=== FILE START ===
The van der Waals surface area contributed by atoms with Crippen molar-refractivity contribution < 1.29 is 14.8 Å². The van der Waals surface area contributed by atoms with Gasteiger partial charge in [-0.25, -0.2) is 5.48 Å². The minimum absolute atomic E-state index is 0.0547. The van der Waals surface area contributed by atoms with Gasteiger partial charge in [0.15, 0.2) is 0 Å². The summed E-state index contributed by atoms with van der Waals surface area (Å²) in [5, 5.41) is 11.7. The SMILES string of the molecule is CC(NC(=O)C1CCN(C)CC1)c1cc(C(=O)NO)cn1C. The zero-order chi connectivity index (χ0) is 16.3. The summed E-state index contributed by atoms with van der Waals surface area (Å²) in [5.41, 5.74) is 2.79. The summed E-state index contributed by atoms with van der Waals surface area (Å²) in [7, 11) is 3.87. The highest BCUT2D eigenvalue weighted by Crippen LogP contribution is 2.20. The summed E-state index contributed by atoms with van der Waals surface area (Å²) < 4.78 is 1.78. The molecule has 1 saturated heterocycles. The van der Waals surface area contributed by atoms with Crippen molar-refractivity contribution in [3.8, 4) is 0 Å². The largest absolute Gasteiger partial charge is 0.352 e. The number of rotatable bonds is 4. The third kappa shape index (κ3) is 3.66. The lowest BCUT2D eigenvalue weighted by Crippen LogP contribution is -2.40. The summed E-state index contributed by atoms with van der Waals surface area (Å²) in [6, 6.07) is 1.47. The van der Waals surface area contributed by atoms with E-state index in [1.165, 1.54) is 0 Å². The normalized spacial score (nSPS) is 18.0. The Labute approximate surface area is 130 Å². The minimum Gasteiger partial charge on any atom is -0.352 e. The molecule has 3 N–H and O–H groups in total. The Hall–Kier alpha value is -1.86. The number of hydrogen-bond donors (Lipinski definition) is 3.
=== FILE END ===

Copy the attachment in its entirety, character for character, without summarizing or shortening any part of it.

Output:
The van der Waals surface area contributed by atoms with Crippen molar-refractivity contribution < 1.29 is 14.8 Å². The van der Waals surface area contributed by atoms with Gasteiger partial charge in [-0.25, -0.2) is 5.48 Å². The minimum absolute atomic E-state index is 0.0547. The van der Waals surface area contributed by atoms with Gasteiger partial charge in [0.15, 0.2) is 0 Å². The summed E-state index contributed by atoms with van der Waals surface area (Å²) in [5, 5.41) is 11.7. The SMILES string of the molecule is CC(NC(=O)C1CCN(C)CC1)c1cc(C(=O)NO)cn1C. The zero-order chi connectivity index (χ0) is 16.3. The summed E-state index contributed by atoms with van der Waals surface area (Å²) in [5.41, 5.74) is 2.79. The summed E-state index contributed by atoms with van der Waals surface area (Å²) in [7, 11) is 3.87. The highest BCUT2D eigenvalue weighted by Crippen LogP contribution is 2.20. The summed E-state index contributed by atoms with van der Waals surface area (Å²) < 4.78 is 1.78. The molecule has 1 saturated heterocycles. The van der Waals surface area contributed by atoms with Crippen molar-refractivity contribution in [3.8, 4) is 0 Å². The largest absolute Gasteiger partial charge is 0.352 e. The number of rotatable bonds is 4. The third kappa shape index (κ3) is 3.66. The lowest BCUT2D eigenvalue weighted by Crippen LogP contribution is -2.40. The summed E-state index contributed by atoms with van der Waals surface area (Å²) in [6, 6.07) is 1.47. The van der Waals surface area contributed by atoms with E-state index in [1.165, 1.54) is 0 Å². The normalized spacial score (nSPS) is 18.0. The Labute approximate surface area is 130 Å². The minimum Gasteiger partial charge on any atom is -0.352 e. The molecule has 3 N–H and O–H groups in total. The Hall–Kier alpha value is -1.86. The number of hydrogen-bond donors (Lipinski definition) is 3.